Mitchell Green: Coming to grips with life’s big questions
Mitchell Green, professor of philosophy, wants his students to take a stand.
“I don’t care which position you defend, just make it a defensible one,” he said. Engaging students actively with philosophical questions – grabbing them by the scruff of the neck, figuratively – is his goal in teaching.
“I try to avoid treating philosophy as a tour through a museum,” he said, where existentialism, phenomenology, or the views of Aristotle are under displayed in a glass case.
The longstanding problems of philosophy – freedom of will, right and wrong, self-knowledge, understanding others – still have immediacy and urgency in a student’s life, he said. He wants students to grapple with them, ask questions, and sharpen their own thinking.
Often students ask him whether an assignment is supposed to be a research paper or an opinion paper. “I answer, ‘neither and both,’” he said.
“Take a stand – is Descartes right about this? State your reasons.” In philosophy, he notes, you’re encouraged to disagree with even the famous philosophers and challenge assumptions. Students often are not used to that.
Why should students care?
The perennial question from his students, “Why should we care about this?” is one that he also asked as an undergraduate at the University of California, Berkeley. As he describes it, he wandered into a course on Aristotle to “see for myself that people would actually spend their time studying the ideas of somebody who had been dead for over two millennia.” He was hooked by how the scholars he encountered posed questions that widened into new areas of knowledge. That deep dive into a discipline is critical in arousing students’ interest, he says.
Getting students engaged is just part of the process, though. Teaching them to communicate clearly is the next step. He spends a lot of time working with students on revising their papers. As he explained in his 2017 talk for the President’s Series on Teaching Excellence, his students know that an “M” written in the margin of their paper indicates they have not met his “Aunt Marge rule.” This imaginary aunt never went to college but made her living selling cars. If her nieces and nephews could explain what they were learning in college in a clear, jargon-free and conversational way, they might receive a check from her.
He also pays close attention to students who struggle with shyness or have trouble speaking up in class. He asks them to participate in other ways – by sending him weekly questions about the class readings, for instance. Often, they’ll develop the confidence they need to then participate in class discussions.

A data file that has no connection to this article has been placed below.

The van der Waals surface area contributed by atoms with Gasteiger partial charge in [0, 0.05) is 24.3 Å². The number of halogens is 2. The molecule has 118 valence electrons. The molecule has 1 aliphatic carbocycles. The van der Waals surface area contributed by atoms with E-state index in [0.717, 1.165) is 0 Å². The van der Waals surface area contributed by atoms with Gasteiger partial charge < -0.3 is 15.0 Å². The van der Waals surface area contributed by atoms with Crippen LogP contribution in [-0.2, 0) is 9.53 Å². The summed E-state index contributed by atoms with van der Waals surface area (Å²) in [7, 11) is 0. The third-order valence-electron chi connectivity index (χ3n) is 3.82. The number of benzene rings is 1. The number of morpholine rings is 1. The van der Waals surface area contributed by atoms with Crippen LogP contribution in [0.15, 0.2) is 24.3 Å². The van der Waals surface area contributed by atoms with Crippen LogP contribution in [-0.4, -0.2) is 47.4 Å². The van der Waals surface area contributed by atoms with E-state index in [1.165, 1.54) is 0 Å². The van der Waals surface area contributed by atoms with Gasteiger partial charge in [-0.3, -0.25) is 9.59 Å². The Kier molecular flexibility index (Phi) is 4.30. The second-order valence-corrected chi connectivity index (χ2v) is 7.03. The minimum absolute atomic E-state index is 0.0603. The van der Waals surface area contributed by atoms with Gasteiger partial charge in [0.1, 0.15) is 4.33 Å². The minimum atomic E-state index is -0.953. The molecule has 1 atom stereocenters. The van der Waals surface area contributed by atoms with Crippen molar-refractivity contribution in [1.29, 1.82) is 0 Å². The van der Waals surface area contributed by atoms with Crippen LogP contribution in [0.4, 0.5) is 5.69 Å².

Part of Green’s own research centers on how people – as well as birds, insects, and plants – communicate, through language and expressive behavior. “As a researcher and educator, I’m thrilled now to have a professional excuse to spend countless hours learning about bioluminescence in millipedes and alarm calls among prairie dogs,” he wrote. And that enthusiasm for research conveys to students a love of knowledge that, in turn, sparks their own eagerness to learn.
Widening access to philosophy
He was fortunate, growing up, to have a series of teachers who “indulged and answered my questions,” starting with his parents. His father, a physician and history buff, led after-dinner conversations. His mother, a clinical psychologist, was an articulate and precise thinker, and she taught him “that texture of thought is what counts.” At Oxford University, where he earned his master’s degree, and the University of Pittsburgh, where he earned his Ph.D., his teachers “were generous with their tough love.”
Green came to UConn in 2013 after 20 years at the University of Virginia, where he was designated a distinguished teaching professor.
He would like to expand the study of philosophy to students before they even reach college. He has been active with the High-Phi Project to encourage teaching philosophy in high schools. And he is in charge of next year’s regional High School Ethics Bowl at UConn, part of a national competition in which high school teams argue philosophical questions.
He has also taught in what he calls the “electronic agora” of massive online courses, where one teacher may face 70,000 students from around the world. Online learning widens the access to studying philosophy: Among the students he has taught online are a dishwasher in Guatemala, a great-grandmother from Scotland, and an office worker in China.
Green likens good teaching to good parenting. They both require three things, he says: Paying close attention to the student’s needs and concerns, giving students space to explore, and modeling the love of a subject that will inspire them.
He tells students that studying philosophy may have no direct connection with getting a job. But the indirect benefits will last a lifetime – suppleness of mind and “getting outside your comfort zone when you think about something.”
Twenty years on, he won’t worry if a student can’t recall much about Plato. But he will be upset if that student cannot formulate a good question and a clear, cogently reasoned response.